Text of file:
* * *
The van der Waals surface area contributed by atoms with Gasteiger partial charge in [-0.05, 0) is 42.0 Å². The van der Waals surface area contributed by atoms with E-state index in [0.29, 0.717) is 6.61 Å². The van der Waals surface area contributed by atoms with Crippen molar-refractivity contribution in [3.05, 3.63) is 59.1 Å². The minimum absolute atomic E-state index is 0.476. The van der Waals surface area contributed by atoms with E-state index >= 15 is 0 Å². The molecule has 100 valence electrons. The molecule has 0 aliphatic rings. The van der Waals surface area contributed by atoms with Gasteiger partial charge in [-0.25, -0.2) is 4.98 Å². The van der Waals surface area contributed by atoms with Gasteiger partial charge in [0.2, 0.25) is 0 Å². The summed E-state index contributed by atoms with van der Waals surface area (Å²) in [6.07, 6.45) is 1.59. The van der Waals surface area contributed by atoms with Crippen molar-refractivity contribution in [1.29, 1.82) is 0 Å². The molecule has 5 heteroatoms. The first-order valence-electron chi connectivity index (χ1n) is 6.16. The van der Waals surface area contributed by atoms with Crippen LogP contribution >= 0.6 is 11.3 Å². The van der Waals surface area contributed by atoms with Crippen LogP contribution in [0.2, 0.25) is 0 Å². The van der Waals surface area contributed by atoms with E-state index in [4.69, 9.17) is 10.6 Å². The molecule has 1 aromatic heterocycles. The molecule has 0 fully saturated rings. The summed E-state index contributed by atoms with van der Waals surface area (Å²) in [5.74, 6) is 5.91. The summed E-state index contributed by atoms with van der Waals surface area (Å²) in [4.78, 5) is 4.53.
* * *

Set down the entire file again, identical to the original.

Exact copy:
The van der Waals surface area contributed by atoms with Gasteiger partial charge in [-0.05, 0) is 42.0 Å². The van der Waals surface area contributed by atoms with E-state index in [0.29, 0.717) is 6.61 Å². The van der Waals surface area contributed by atoms with Crippen molar-refractivity contribution in [3.05, 3.63) is 59.1 Å². The minimum absolute atomic E-state index is 0.476. The van der Waals surface area contributed by atoms with E-state index >= 15 is 0 Å². The molecule has 100 valence electrons. The molecule has 0 aliphatic rings. The van der Waals surface area contributed by atoms with Gasteiger partial charge in [-0.25, -0.2) is 4.98 Å². The van der Waals surface area contributed by atoms with Gasteiger partial charge in [0.2, 0.25) is 0 Å². The summed E-state index contributed by atoms with van der Waals surface area (Å²) in [6.07, 6.45) is 1.59. The van der Waals surface area contributed by atoms with Crippen molar-refractivity contribution in [1.29, 1.82) is 0 Å². The molecule has 5 heteroatoms. The first-order valence-electron chi connectivity index (χ1n) is 6.16. The van der Waals surface area contributed by atoms with Crippen LogP contribution >= 0.6 is 11.3 Å². The van der Waals surface area contributed by atoms with Crippen LogP contribution in [0.2, 0.25) is 0 Å². The van der Waals surface area contributed by atoms with E-state index in [4.69, 9.17) is 10.6 Å². The molecule has 1 aromatic heterocycles. The molecule has 0 fully saturated rings. The summed E-state index contributed by atoms with van der Waals surface area (Å²) in [5.74, 6) is 5.91. The summed E-state index contributed by atoms with van der Waals surface area (Å²) in [4.78, 5) is 4.53.